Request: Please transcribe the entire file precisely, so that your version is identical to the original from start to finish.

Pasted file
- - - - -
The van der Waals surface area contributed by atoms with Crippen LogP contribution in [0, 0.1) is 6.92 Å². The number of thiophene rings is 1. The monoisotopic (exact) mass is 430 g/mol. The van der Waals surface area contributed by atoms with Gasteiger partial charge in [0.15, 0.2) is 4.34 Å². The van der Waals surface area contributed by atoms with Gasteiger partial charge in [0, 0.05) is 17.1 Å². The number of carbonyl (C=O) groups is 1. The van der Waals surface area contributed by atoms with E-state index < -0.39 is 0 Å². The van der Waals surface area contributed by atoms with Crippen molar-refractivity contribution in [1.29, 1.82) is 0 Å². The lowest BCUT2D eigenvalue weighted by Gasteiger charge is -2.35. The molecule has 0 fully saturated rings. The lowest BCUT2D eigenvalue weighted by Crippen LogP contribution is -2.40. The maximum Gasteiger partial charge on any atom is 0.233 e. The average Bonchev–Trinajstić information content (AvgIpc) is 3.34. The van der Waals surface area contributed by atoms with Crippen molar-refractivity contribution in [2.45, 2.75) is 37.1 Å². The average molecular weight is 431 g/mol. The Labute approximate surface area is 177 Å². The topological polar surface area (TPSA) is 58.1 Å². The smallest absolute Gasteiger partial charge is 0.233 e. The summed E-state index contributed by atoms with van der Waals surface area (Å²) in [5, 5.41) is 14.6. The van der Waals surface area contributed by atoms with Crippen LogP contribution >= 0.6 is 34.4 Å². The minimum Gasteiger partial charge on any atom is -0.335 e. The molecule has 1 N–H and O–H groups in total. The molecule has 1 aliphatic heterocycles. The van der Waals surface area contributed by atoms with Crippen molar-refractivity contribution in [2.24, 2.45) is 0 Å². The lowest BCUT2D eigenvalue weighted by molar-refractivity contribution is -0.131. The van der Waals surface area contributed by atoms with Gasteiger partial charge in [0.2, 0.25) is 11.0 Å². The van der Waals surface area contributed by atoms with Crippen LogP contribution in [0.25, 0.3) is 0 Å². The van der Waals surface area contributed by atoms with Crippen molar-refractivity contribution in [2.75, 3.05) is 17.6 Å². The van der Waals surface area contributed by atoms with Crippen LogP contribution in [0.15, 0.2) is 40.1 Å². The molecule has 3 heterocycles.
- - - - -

The van der Waals surface area contributed by atoms with Crippen LogP contribution in [0, 0.1) is 6.92 Å². The number of thiophene rings is 1. The monoisotopic (exact) mass is 430 g/mol. The van der Waals surface area contributed by atoms with Gasteiger partial charge in [0.15, 0.2) is 4.34 Å². The van der Waals surface area contributed by atoms with Gasteiger partial charge in [0, 0.05) is 17.1 Å². The number of carbonyl (C=O) groups is 1. The van der Waals surface area contributed by atoms with E-state index < -0.39 is 0 Å². The van der Waals surface area contributed by atoms with Crippen molar-refractivity contribution in [1.29, 1.82) is 0 Å². The lowest BCUT2D eigenvalue weighted by Gasteiger charge is -2.35. The molecule has 0 fully saturated rings. The lowest BCUT2D eigenvalue weighted by Crippen LogP contribution is -2.40. The maximum Gasteiger partial charge on any atom is 0.233 e. The average Bonchev–Trinajstić information content (AvgIpc) is 3.34. The van der Waals surface area contributed by atoms with Crippen molar-refractivity contribution in [2.45, 2.75) is 37.1 Å². The average molecular weight is 431 g/mol. The Labute approximate surface area is 177 Å². The topological polar surface area (TPSA) is 58.1 Å². The smallest absolute Gasteiger partial charge is 0.233 e. The summed E-state index contributed by atoms with van der Waals surface area (Å²) in [5, 5.41) is 14.6. The van der Waals surface area contributed by atoms with Crippen LogP contribution >= 0.6 is 34.4 Å². The minimum Gasteiger partial charge on any atom is -0.335 e. The molecule has 1 N–H and O–H groups in total. The molecule has 1 aliphatic heterocycles. The van der Waals surface area contributed by atoms with Crippen molar-refractivity contribution in [2.24, 2.45) is 0 Å². The lowest BCUT2D eigenvalue weighted by molar-refractivity contribution is -0.131. The van der Waals surface area contributed by atoms with Gasteiger partial charge in [0.2, 0.25) is 11.0 Å². The van der Waals surface area contributed by atoms with Crippen LogP contribution in [0.25, 0.3) is 0 Å². The van der Waals surface area contributed by atoms with Crippen molar-refractivity contribution in [2.75, 3.05) is 17.6 Å². The van der Waals surface area contributed by atoms with Crippen LogP contribution in [0.15, 0.2) is 40.1 Å². The molecule has 3 heterocycles.